Which Debts can be Discharged in Bankruptcy? Here is an example of a motor cycle accident debt was discharged in bankruptcy.
After obtaining a judgment, many Debtors file bankruptcy. The determination as to whether a debt is dischargeable sometimes results in an adversary complaint. The Bankruptcy Court must rule on whether the debt is dischargeable.
Below is one case in which details specific circumstances that allow the debt to be discharged in bankruptcy.
- 3 acquaintances went out on a motorcycle ride together.
- One rider collided with another rider.
- Substantial damages were sustained and the complaint was filed.
- Judgment was won through a default judgment.
- Defendant filed for bankruptcy.
- The injured party presented to the Court that it should not be discharged in bankruptcy for the following reasons: Debtor purposely drove into his motorcycle, the State Court Order had language as to willful and malicious conduct and the driver did not have a motorcycle license or insurance.
- The injured party stated the Debtor purposely veered into his lane to hit him.
- The court case was conducted in Bankruptcy Court.
- The Debtor stated that he had 5 years of experience riding motorcycles before the accident. In addition, he states that it was an accident and it was not willful or malicious in his conduct.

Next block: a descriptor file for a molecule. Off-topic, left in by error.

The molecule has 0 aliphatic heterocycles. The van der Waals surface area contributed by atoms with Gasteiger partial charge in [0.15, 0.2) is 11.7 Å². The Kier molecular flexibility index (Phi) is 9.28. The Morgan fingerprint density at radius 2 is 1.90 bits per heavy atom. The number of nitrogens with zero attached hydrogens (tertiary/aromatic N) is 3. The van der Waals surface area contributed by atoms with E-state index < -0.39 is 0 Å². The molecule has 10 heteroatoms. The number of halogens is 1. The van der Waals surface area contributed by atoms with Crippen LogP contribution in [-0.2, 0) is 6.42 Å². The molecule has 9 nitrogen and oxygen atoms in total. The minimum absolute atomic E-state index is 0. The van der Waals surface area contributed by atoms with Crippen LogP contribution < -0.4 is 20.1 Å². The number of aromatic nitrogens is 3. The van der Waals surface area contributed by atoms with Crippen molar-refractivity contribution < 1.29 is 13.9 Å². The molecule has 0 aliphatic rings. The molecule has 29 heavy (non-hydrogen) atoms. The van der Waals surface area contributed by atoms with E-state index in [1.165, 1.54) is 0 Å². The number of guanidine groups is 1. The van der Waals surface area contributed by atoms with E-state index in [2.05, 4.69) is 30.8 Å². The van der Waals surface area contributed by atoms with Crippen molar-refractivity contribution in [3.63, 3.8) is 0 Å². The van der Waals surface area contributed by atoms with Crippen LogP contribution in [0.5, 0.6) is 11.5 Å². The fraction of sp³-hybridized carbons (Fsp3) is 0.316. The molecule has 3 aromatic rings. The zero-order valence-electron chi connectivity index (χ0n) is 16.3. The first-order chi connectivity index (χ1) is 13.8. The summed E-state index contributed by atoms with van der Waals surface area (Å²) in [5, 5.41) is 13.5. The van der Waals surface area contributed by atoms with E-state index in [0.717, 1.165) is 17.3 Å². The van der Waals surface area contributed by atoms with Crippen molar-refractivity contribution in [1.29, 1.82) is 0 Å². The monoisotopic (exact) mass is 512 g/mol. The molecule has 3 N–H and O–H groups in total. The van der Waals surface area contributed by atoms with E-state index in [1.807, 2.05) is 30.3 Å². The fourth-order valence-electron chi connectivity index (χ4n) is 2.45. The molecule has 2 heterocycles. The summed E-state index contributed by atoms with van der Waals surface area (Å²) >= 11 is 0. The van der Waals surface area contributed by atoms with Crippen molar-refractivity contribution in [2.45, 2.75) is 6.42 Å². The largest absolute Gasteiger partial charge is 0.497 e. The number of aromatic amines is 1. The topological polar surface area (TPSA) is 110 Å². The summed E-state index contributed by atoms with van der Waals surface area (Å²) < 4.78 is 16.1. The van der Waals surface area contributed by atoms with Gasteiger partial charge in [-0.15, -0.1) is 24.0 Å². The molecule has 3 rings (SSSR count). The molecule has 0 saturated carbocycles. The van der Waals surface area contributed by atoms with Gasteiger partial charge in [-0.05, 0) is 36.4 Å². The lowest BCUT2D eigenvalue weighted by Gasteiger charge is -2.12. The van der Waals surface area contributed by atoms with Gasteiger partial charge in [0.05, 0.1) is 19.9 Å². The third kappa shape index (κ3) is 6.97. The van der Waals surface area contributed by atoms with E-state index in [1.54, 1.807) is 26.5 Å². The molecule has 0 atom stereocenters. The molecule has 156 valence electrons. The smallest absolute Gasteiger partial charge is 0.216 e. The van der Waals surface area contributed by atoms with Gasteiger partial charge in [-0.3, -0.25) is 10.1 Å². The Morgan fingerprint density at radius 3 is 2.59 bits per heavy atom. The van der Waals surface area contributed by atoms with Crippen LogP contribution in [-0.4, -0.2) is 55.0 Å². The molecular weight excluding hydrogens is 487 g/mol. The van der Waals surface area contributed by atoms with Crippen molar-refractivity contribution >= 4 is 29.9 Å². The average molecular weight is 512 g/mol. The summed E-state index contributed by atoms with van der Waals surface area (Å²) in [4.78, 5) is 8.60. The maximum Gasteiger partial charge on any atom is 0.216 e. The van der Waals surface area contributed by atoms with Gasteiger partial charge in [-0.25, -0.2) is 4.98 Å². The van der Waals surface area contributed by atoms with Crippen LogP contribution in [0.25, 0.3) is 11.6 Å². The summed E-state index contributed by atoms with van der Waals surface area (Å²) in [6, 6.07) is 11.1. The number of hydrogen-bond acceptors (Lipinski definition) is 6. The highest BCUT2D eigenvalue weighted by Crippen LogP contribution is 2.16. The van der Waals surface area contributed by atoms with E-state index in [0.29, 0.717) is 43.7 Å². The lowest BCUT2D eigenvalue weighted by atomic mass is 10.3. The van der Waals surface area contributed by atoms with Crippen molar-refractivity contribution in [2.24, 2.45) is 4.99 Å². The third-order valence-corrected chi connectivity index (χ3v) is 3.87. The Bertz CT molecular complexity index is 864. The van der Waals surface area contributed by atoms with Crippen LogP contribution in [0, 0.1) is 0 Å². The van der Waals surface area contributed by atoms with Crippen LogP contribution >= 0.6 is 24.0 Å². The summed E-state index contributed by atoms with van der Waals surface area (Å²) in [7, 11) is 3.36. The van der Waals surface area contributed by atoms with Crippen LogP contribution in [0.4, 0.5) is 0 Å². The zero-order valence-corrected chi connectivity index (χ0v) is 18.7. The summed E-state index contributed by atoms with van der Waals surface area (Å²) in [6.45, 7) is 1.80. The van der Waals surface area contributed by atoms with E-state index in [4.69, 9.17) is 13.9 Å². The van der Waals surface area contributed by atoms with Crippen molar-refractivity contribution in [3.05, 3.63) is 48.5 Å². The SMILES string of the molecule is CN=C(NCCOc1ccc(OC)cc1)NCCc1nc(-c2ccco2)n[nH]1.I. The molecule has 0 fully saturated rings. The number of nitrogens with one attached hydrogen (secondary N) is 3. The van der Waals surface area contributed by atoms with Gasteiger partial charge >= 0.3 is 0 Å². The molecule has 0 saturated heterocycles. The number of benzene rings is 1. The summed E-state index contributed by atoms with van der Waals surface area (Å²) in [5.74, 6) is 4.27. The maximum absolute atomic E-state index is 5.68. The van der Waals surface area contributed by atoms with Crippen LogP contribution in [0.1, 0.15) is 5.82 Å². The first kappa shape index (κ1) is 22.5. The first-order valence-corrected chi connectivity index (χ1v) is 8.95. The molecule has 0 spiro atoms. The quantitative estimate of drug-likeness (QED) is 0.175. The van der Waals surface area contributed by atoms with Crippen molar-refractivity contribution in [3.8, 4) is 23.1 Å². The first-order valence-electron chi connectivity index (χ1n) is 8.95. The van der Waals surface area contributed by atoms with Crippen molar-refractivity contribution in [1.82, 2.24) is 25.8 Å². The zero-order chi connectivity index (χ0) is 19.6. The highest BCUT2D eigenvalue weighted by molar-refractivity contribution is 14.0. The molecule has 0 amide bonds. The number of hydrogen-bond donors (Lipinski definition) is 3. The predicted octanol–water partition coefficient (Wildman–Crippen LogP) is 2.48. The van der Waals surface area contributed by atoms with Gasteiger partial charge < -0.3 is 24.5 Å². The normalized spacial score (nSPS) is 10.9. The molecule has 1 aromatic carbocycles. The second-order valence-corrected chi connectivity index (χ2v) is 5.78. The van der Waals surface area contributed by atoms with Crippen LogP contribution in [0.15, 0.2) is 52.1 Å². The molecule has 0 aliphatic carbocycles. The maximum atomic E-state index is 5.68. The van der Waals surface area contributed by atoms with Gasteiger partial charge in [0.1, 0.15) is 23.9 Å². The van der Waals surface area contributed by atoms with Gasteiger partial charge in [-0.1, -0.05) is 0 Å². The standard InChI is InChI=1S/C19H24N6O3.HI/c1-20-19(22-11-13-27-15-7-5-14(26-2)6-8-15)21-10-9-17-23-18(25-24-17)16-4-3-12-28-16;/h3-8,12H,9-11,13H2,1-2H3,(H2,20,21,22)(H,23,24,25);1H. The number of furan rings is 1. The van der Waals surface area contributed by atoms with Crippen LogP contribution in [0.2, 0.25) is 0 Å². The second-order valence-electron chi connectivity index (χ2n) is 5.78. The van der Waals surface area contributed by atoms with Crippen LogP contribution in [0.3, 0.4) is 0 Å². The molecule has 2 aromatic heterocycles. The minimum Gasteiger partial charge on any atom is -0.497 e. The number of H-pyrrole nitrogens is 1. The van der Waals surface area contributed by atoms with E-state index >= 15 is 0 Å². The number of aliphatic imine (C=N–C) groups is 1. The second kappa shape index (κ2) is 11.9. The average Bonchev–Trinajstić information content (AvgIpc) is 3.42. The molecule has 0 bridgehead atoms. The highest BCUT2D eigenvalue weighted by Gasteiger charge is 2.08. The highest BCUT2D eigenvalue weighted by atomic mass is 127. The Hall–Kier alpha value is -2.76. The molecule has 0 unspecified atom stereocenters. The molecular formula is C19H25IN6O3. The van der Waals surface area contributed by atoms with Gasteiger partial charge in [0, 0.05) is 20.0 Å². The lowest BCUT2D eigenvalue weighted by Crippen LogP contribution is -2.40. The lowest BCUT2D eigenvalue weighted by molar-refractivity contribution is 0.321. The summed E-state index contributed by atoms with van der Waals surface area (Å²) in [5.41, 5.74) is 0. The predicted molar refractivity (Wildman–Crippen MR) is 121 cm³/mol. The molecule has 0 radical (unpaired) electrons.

- The State Court’s language about willful and malicious was unnecessary to the judgment because the complaint was based on negligence.
- In the hearing, the injured party failed to demonstrate willful and malicious acts.
- There was contradicting the testimony of all 3 riders.
- The court ruled that nothing presented would lead one to believe that the Debtor purposely collided with another motorcycle.
- The testimony presented by the injured party was most favorable to him.
- The fact that the Debtor had no license or insurance was not sufficient to prove the intention to cause injury.
- The debtor had substantial experience in riding.
- The court ruled debt was dischargeable and could see no evidence that there was rage or willful intention that caused the accident.
- Bad driving does not constitute willful and malicious behavior. https://www.lawjournalnewsletters.com/2020/11/01/nondischargeability-judgment-requires-willful-and-malicious-injury-under-section-523a6/
If you have been sued in a motor vehicle accident, you may be able to discharge that debt in bankruptcy. I offer a free consultation: Ralph A. Ferro, Jr., Esq. Contact Me